What is it about the macabre that appeals to certain travelers? Is it the facing-your-fear factor? The thrill of that spine-tingling sensation? The bragging rights for having braved a brush with mortality? Whatever the reason, some of us are strangely drawn to ghoulish places while we’re soaking in the more mainstream sights and scenery. Luckily there is no shortage of spooky spots to explore around the world, many of which are historical or entertaining to boot.
1. Paris Catacombs, France
The romantic city of lights has a dark underbelly that has evolved into a bone-chilling tourist draw. Some six million skulls and skeletons are piled, layered and artistically arranged in the vast underground tunnel network that lies beneath Paris. This subterranean mass grave was created in response to cemetery overcrowding in the 18th century where rotting corpses were starting to contaminate the city’s water supply. Enter near Place Denfert-Rochereau if you dare to visit this dark and dank ossuary labyrinth.
2. Mummy Museum, Mexico
Guanajuato’s Museo de los Momias displays 111 well-preserved remains exhumed from the Santa Paula Pantheon between 1865 and 1989. They are relatively contemporary and intact compared to ancient Egyptian mummies, which makes it all the more gruesome. You can actually see flesh and facial expressions. Some are clothed and posed, looking like zombie props from a horror movie set. The pregnant mummy and child mummies are particularly eerie – at least to those of us not raised in a culture that celebrates the Day of the Dead.
3. Pompeii Plaster Casts, Italy
Being buried under 30ft of ash and mud for 1700 years is remarkably preserving to a body. This fact is evident by the human remains found in Pompeii centuries after the devastating volcanic explosion of Mount Vesuvius in 79 AD. Excavators found that skeletons were enveloped by body-shaped air pockets in the surrounding ash, and plaster casts could be made to bring these impressions back to 3-D form. The resulting collection of reconstituted victims in their final desperate poses is haunting. You can almost hear their silent screams. Various plaster cast ghosts are on display throughout Pompeii, including one of a small dog.
4. Island of the Dolls, Mexico
If you’re not freaked out by the nightmarish collection of broken and dismembered dolls hanging from the trees on La Isla de las Muñecas, you’re made of steel. It was created by a hermit named Don Julian Santana who lived on a small island in the canals south of Mexico City. Apparently he found the remains of a young girl there and wanted to appease her spirit by scavenging discarded dolls for her to play with. While his intentions were sweet, the resulting assemblage of dishevelled and decapitated heads with vacuous eyes dangling from every branch will give you chills.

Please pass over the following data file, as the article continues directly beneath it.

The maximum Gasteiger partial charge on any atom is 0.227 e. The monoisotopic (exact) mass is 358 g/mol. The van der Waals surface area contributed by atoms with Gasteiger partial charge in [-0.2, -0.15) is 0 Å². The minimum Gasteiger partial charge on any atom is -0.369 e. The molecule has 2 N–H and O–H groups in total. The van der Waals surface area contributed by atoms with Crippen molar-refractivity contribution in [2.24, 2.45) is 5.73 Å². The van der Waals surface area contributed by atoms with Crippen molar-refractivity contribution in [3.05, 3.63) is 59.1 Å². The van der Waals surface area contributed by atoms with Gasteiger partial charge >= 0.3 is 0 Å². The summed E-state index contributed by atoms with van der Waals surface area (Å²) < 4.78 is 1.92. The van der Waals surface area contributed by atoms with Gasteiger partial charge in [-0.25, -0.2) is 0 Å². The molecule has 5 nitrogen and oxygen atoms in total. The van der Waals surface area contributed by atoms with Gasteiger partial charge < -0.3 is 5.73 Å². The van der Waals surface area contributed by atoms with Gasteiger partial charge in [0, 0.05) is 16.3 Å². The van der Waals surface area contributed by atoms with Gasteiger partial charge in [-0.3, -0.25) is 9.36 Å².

5. Capuchin Crypt, Rome
Right below the church of Santa Maria della Concezione dei Cappuccini in the fashionable Via Veneto district of Rome lies the artfully arranged bones of 4000 exhumed skeletons. These are the ancient remains of Capuchin friars, displayed in six underground rooms for your viewing pleasure. Some chambers are adorned with particular parts like pelvises, skulls or leg bones. Another displays the ghostly adage “What you are now we used to be; what we are now you will be.” It’s meant to be a comforting Christian reminder of the fleeting nature of life, but the creep-factor is undeniable.
6. Dracula’s Castle, Romania
Scholars and sceptics like to point out that this remote Romanian castle was not necessarily the home of Vlad the Impaler, the inspiration for Bram Stoker’s Dracula character. However, this dramatic fortress precariously perched above the Transylvanian town of Bran certainly gives off vampire vibes.
It has turrets, towers, endless stairways, underground passageways, antiques, suits of armor and all the features you could want in a spooky castle. You can’t blame the town for capitalizing on this lore. The 14th century castle (and its Dracula-themed gift shop) has become a tourist attraction that draws half a million people a year.